Gel Time (s) 69 29 32 28 29
Tack Time (s) 74 36 38 36 37
Free Rise Density (pcf) 14.78 10.33 10.47 10.68 10.39
Machine or Lab Handmix Handmix Handmix Handmix Handmix
Polyol Temperature (° F.) 77 72 72 72 72
Iso Temperature (° F.) 77 72 72 72 72
Mold Temperature (° F.) 140 140 140 140 140
Demold Time (s) 240 720 600 600 600
Release Agent CT-2002 CT-2006 CT-2006 CT-2006 CT-2006
Type Of Sample Panel Plaque Plaque Plaque Plaque
*The amount of water added was calculated based on the amount of water found in the polyol. Enough water was added to bring the final concentration to the same level in all of the Examples.

The rigid foams made in the above examples were subjected to physical property testing as follows: Density (ASTM D1622); Hardness (Shore D—ASTM D2240); Flexural modulus and strength (ASTM D790); Tensile strength at break and ultimate (ASTM D638); Elongation—ultimate and yield (ASTM D638); Charpy Impact (ASTM D6110); Heat Sag (ASTM D3769). The results are summarized below in Table II.

TABLE II
Average Physical Testing Ex. C1 Ex. 2 Ex. 3 Ex. 4 Ex. 5
Thickness (in) 0.522 0.523 0.536 0.525 0.521
Density (lb/ft3) 19 19 19 19 19
Hardness - Shore D at 1 sec 32 30 30 19 22
Hardness - Shore D at 5 sec 31 29 29 18 21
Flex modulus (psi) 22,620 22,230 20,010 28,490 25,070
Flex strength (psi) 581 644 562 684 692
Tensile strength at break (psi) 437 389 436 476 505
Tensile strength - ultimate (psi) 438 389 436 476 511
Elongation - ultimate (%) 9 8 12 9 8
Elongation - yield (%) 9 8 12 9 8
Charpy Impact (ft · lbf/in2) 1.3 0.7 0.8 1.2 1.1
Heat Sag (4″overhang, at 250° F., 9 1 1 1 1
1 hr) (mm)
Drop tower impact at 18 J 6.9 6.5 6.6 6.5 6.5
(deflection at max load) (mm)3
2DMA T ° C. at max. hard block G″ - 60 50 NA NA NA
(closest to Tg)
2TMA (% penetration) 6.8 12.1 NA NA NA
2TMA (% recovery) 2.8 5.2 NA NA NA
1Note: DMA & TMA data are from ⅛″ thick panels made according to Ex. C1 and Ex. 2.
2Samples impacted on DynaTup Drop Tower using Class IV conditions with 2″ diameter steel hemisphere with 6.35 kg mass at an impact energy of 18.6 J.

As can be appreciated by reference to Table II, heat sag is considerably improved in the inventive foams prepared in Examples 2-5 compared to that of the control (Ex. C1) while other physical properties, in particular the flexural modulus, impact properties, tensile strength and hardness were comparable. The inventive formulations unexpectedly provided significantly improved heat sag performance without increasing the overall Tg of the polyurethane foam.

The foregoing examples of the present invention are offered for the purpose of illustration and not limitation. It will be apparent to those skilled in the art that the embodiments described herein may be modified or revised in various ways without departing from the spirit and scope of the invention. The scope of the invention is to be measured by the appended claims.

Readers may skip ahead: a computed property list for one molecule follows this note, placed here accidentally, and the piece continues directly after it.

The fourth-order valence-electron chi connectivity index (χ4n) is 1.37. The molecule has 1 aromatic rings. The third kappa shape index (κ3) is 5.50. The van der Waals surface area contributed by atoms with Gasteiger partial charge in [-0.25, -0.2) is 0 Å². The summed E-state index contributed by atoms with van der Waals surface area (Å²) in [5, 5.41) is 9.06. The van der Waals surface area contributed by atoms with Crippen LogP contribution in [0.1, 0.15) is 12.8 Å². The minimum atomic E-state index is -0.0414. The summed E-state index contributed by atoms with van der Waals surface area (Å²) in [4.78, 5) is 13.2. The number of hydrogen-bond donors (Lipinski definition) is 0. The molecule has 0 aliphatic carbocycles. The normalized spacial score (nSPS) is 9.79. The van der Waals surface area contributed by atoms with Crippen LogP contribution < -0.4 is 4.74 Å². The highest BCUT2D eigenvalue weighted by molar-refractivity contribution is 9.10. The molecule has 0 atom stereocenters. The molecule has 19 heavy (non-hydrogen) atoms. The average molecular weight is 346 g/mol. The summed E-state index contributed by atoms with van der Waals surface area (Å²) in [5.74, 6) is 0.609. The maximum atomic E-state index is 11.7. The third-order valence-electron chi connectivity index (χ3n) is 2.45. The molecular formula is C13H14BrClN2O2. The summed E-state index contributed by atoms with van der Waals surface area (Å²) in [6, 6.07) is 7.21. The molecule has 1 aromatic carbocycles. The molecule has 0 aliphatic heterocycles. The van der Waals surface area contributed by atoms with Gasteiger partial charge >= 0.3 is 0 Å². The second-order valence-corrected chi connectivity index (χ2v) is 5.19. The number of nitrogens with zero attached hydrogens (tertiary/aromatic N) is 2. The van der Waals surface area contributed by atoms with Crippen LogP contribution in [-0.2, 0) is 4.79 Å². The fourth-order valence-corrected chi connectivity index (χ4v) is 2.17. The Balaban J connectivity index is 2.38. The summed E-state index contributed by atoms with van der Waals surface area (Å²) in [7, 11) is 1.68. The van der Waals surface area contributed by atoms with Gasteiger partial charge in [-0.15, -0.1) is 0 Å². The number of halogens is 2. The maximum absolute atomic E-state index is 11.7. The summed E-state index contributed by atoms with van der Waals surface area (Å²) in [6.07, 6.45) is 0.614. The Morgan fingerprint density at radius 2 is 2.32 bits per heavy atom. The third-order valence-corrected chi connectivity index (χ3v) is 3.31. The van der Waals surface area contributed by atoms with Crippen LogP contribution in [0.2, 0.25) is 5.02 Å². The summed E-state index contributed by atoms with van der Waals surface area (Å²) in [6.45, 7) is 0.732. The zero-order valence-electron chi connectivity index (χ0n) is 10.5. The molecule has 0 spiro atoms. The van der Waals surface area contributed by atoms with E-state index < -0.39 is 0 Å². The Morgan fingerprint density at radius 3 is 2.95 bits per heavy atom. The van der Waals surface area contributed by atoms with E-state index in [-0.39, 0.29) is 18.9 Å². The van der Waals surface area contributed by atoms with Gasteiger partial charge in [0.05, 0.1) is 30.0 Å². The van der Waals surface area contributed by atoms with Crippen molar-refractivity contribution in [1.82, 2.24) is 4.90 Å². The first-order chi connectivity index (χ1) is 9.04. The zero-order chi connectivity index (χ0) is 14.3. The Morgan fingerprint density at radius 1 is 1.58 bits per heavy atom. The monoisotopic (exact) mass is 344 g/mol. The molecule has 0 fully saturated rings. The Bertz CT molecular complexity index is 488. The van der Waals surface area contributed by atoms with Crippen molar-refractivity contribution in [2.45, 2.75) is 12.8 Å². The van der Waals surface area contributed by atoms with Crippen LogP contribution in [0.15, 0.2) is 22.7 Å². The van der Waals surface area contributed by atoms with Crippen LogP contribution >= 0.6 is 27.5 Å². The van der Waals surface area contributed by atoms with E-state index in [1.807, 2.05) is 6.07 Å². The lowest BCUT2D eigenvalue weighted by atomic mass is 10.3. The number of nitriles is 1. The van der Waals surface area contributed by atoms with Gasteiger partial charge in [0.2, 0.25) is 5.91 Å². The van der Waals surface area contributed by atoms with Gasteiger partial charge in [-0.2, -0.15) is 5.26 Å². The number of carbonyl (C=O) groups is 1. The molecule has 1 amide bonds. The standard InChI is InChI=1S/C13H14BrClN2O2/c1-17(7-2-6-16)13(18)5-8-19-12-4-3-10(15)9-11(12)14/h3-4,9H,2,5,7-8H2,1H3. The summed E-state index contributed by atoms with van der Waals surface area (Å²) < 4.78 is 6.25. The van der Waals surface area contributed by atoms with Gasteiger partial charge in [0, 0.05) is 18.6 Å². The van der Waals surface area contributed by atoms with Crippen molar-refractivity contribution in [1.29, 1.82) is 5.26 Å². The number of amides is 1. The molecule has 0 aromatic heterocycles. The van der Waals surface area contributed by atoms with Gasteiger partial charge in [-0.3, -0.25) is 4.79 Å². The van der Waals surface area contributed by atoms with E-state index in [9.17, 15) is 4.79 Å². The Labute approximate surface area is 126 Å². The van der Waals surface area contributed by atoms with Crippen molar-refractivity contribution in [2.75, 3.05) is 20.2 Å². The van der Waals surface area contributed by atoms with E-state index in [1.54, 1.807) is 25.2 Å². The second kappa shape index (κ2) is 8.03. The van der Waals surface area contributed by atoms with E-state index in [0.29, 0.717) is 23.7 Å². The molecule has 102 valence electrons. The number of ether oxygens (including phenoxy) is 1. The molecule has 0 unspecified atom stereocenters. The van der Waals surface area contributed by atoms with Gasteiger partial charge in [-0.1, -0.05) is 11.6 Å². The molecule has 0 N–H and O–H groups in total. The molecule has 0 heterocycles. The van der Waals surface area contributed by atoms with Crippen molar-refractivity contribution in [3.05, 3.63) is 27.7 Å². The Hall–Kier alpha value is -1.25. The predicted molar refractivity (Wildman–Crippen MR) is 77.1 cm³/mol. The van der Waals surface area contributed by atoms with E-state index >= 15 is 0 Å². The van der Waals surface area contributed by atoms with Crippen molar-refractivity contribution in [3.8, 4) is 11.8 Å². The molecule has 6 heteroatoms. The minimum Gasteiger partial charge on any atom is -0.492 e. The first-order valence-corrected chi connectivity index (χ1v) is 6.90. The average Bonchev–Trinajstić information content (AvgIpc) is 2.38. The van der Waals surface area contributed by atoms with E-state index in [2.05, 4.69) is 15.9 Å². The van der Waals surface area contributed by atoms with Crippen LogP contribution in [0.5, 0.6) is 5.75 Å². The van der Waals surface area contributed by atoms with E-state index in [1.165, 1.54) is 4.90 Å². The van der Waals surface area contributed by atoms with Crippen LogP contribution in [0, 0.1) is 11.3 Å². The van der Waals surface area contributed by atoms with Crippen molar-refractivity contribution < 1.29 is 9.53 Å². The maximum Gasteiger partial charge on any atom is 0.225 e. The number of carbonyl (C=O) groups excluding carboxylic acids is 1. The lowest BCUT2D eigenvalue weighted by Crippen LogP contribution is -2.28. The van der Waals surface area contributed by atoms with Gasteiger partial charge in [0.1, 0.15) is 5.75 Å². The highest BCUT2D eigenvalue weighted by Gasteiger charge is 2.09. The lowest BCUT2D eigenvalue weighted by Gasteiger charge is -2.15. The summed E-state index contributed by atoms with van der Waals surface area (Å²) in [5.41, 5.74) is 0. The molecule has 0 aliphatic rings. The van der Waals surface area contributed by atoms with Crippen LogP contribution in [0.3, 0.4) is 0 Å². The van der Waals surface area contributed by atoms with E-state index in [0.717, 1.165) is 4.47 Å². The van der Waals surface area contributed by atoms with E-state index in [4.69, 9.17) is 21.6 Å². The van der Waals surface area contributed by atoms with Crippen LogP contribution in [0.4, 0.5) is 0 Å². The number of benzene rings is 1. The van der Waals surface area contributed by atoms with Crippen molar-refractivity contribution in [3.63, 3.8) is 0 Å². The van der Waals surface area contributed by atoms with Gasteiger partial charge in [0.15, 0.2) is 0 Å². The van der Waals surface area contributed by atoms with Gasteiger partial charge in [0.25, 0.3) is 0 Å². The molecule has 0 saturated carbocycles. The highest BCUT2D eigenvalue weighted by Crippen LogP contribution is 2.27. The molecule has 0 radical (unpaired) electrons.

Claims (24)

1. A rigid polyurethane foam comprising the reaction product, at an isocyanate index of from about 90 to about 400, of:
a polyisocyanate; and
a polyol component comprising
about 20 to about 80 wt. %, based on the weight of the polyol component, of a double metal cyanide (DMC)-catalyzed polyether polyol having a number average molecular weight of greater than about 1000 Daltons (Da),
about 80 to about 20 wt. %, based on the weight of the polyol component, of a sucrose-based polyol having a functionality of from about 2.5 to about 6 and a number average molecular weight of from about 350 to less than about 1,000 Da, and
about 0 to about 40 wt. %, based on the weight of the polyol component, of a low molecular weight organic compound having a number average molecular weight of less than about 600 Da;
in the presence of
water,
polyvinylchloride (PVC) particles having a diameter of from about 0.1 to about 200 microns, and
glass beads having a diameter of from about 40 to about 400 microns (about 270 to about 45 mesh), and
optionally, in the presence of at least one of carbon dioxide, surfactants, flame retardants, pigments and catalysts,
wherein the rigid polyurethane foam with a density of about 10 to about 25 pcf has a heat sag measured at 102 mm overhang at 121° C. and one hour of less than about 8 mm.
2. The rigid polyurethane foam according to claim 1, wherein the polyisocyanate is selected from the group consisting of ethylene diisocyanate, 1,4-tetramethylene diisocyanate, 1,6-hexamethylene diisocyanate, 1,12-dodecane diisocyanate, cyclobutane-1,3-diisocyanate, cyclohexane-1,3-and -1,4-diisocyanate, 1-isocyanato-3,3,5-trimethyl-5-isocyanatomethyl-cyclohexane (isophorone diisocyanate), 2,4- and 2,6-hexahydrotoluene diisocyanate, dicyclohexylmethane-4,4′-diisocyanate (hydrogenated MDI, or HMDI), 1,3- and 1,4-phenylene diisocyanate, 2,4- and 2,6-toluene diisocyanate (TDI), diphenylmethane-2,4′- and/or -4,4′-diisocyanate (MDI), naphthylene-1,5-diisocyanate, triphenyl-methane-4,4′,4″-triisocyanate, polyphenyl-polymethylene-polyisocyanates (crude MDI or PMDI), norbornane diisocyanates, m- and p-isocyanatophenyl sulfonylisocyanates, perchlorinated aryl polyisocyanates, carbodiimide-modified polyisocyanates, urethane-modified polyisocyanates, allophanate-modified polyisocyanates, isocyanurate-modified polyisocyanates, urea-modified polyisocyanates, biuret containing polyisocyanates and isocyanate-terminated prepolymers.